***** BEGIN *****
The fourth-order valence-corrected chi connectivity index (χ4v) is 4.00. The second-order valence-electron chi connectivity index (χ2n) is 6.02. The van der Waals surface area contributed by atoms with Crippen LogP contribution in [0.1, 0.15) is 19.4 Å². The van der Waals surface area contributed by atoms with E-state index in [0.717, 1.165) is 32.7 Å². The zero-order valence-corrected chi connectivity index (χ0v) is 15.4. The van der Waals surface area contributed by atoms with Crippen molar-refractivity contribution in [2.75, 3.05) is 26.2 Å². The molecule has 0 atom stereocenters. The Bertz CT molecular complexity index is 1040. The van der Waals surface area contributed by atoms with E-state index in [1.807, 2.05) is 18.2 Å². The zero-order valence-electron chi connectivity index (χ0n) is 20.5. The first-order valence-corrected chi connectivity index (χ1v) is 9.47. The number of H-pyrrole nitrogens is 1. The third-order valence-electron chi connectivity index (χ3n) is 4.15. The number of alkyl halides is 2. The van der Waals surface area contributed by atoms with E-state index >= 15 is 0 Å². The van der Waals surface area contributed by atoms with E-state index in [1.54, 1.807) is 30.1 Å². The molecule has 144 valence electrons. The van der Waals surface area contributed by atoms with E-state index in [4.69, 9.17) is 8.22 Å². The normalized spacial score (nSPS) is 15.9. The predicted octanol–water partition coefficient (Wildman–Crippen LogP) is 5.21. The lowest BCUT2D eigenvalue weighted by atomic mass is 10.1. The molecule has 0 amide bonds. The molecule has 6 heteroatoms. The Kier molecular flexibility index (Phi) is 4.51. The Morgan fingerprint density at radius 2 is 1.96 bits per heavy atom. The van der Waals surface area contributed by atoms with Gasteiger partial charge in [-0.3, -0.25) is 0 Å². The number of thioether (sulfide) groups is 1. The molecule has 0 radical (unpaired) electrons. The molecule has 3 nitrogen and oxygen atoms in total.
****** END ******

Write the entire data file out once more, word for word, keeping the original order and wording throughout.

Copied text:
The fourth-order valence-corrected chi connectivity index (χ4v) is 4.00. The second-order valence-electron chi connectivity index (χ2n) is 6.02. The van der Waals surface area contributed by atoms with Crippen LogP contribution in [0.1, 0.15) is 19.4 Å². The van der Waals surface area contributed by atoms with E-state index in [0.717, 1.165) is 32.7 Å². The zero-order valence-corrected chi connectivity index (χ0v) is 15.4. The van der Waals surface area contributed by atoms with Crippen molar-refractivity contribution in [2.75, 3.05) is 26.2 Å². The molecule has 0 atom stereocenters. The Bertz CT molecular complexity index is 1040. The van der Waals surface area contributed by atoms with E-state index in [1.807, 2.05) is 18.2 Å². The zero-order valence-electron chi connectivity index (χ0n) is 20.5. The first-order valence-corrected chi connectivity index (χ1v) is 9.47. The number of H-pyrrole nitrogens is 1. The third-order valence-electron chi connectivity index (χ3n) is 4.15. The number of alkyl halides is 2. The van der Waals surface area contributed by atoms with E-state index >= 15 is 0 Å². The van der Waals surface area contributed by atoms with E-state index in [1.54, 1.807) is 30.1 Å². The molecule has 144 valence electrons. The van der Waals surface area contributed by atoms with E-state index in [4.69, 9.17) is 8.22 Å². The normalized spacial score (nSPS) is 15.9. The predicted octanol–water partition coefficient (Wildman–Crippen LogP) is 5.21. The lowest BCUT2D eigenvalue weighted by atomic mass is 10.1. The molecule has 0 amide bonds. The molecule has 6 heteroatoms. The Kier molecular flexibility index (Phi) is 4.51. The Morgan fingerprint density at radius 2 is 1.96 bits per heavy atom. The van der Waals surface area contributed by atoms with Gasteiger partial charge in [-0.3, -0.25) is 0 Å². The number of thioether (sulfide) groups is 1. The molecule has 0 radical (unpaired) electrons. The molecule has 3 nitrogen and oxygen atoms in total.